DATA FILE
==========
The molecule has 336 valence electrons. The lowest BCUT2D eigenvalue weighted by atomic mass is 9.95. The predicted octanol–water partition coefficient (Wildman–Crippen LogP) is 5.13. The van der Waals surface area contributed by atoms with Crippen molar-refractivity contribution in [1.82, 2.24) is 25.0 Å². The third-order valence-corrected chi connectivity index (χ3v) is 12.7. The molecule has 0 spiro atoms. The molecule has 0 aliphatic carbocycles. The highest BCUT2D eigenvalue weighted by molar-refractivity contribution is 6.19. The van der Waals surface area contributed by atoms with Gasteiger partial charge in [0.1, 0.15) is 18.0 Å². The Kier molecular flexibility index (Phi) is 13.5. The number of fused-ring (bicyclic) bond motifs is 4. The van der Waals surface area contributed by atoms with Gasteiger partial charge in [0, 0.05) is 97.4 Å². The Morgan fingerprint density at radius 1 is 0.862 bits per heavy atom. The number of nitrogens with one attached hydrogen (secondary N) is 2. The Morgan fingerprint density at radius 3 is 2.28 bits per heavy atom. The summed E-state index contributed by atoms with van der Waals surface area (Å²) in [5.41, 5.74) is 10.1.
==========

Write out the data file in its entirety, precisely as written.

The molecule has 336 valence electrons. The lowest BCUT2D eigenvalue weighted by atomic mass is 9.95. The predicted octanol–water partition coefficient (Wildman–Crippen LogP) is 5.13. The van der Waals surface area contributed by atoms with Crippen molar-refractivity contribution in [1.82, 2.24) is 25.0 Å². The third-order valence-corrected chi connectivity index (χ3v) is 12.7. The molecule has 0 spiro atoms. The molecule has 0 aliphatic carbocycles. The highest BCUT2D eigenvalue weighted by molar-refractivity contribution is 6.19. The van der Waals surface area contributed by atoms with Gasteiger partial charge in [0.1, 0.15) is 18.0 Å². The Kier molecular flexibility index (Phi) is 13.5. The number of fused-ring (bicyclic) bond motifs is 4. The van der Waals surface area contributed by atoms with Gasteiger partial charge in [0, 0.05) is 97.4 Å². The Morgan fingerprint density at radius 1 is 0.862 bits per heavy atom. The number of nitrogens with one attached hydrogen (secondary N) is 2. The Morgan fingerprint density at radius 3 is 2.28 bits per heavy atom. The summed E-state index contributed by atoms with van der Waals surface area (Å²) in [5.41, 5.74) is 10.1.